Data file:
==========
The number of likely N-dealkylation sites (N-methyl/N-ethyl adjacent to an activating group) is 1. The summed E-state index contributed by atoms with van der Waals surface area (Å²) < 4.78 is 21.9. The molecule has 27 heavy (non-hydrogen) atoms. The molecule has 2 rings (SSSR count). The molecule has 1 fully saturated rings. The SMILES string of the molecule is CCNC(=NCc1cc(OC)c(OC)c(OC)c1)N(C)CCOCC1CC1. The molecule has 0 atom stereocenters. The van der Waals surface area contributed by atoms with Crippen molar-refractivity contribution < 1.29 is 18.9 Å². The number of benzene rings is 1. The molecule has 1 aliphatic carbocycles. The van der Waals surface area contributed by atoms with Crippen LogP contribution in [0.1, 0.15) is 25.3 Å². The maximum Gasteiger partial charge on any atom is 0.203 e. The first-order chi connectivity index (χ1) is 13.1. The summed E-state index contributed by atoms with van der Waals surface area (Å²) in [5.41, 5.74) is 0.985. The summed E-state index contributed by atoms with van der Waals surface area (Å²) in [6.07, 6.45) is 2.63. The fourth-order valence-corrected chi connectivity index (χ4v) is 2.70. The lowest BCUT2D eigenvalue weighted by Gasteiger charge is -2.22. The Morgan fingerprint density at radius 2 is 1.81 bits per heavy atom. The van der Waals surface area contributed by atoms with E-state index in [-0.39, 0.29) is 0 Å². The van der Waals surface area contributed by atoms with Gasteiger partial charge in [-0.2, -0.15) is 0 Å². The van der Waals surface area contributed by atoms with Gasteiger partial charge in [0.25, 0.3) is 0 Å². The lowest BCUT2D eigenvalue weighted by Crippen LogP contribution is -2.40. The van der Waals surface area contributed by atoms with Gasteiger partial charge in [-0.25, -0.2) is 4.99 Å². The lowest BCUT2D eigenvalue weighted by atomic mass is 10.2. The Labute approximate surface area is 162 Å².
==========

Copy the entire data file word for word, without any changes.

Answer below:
The number of likely N-dealkylation sites (N-methyl/N-ethyl adjacent to an activating group) is 1. The summed E-state index contributed by atoms with van der Waals surface area (Å²) < 4.78 is 21.9. The molecule has 27 heavy (non-hydrogen) atoms. The molecule has 2 rings (SSSR count). The molecule has 1 fully saturated rings. The SMILES string of the molecule is CCNC(=NCc1cc(OC)c(OC)c(OC)c1)N(C)CCOCC1CC1. The molecule has 0 atom stereocenters. The van der Waals surface area contributed by atoms with Crippen molar-refractivity contribution < 1.29 is 18.9 Å². The number of benzene rings is 1. The molecule has 1 aliphatic carbocycles. The van der Waals surface area contributed by atoms with Crippen LogP contribution in [0.1, 0.15) is 25.3 Å². The maximum Gasteiger partial charge on any atom is 0.203 e. The first-order chi connectivity index (χ1) is 13.1. The summed E-state index contributed by atoms with van der Waals surface area (Å²) in [5.41, 5.74) is 0.985. The summed E-state index contributed by atoms with van der Waals surface area (Å²) in [6.07, 6.45) is 2.63. The fourth-order valence-corrected chi connectivity index (χ4v) is 2.70. The lowest BCUT2D eigenvalue weighted by Gasteiger charge is -2.22. The Morgan fingerprint density at radius 2 is 1.81 bits per heavy atom. The van der Waals surface area contributed by atoms with E-state index in [-0.39, 0.29) is 0 Å². The van der Waals surface area contributed by atoms with Gasteiger partial charge in [-0.2, -0.15) is 0 Å². The van der Waals surface area contributed by atoms with Gasteiger partial charge in [0.25, 0.3) is 0 Å². The lowest BCUT2D eigenvalue weighted by Crippen LogP contribution is -2.40. The van der Waals surface area contributed by atoms with Gasteiger partial charge in [-0.25, -0.2) is 4.99 Å². The lowest BCUT2D eigenvalue weighted by atomic mass is 10.2. The Labute approximate surface area is 162 Å².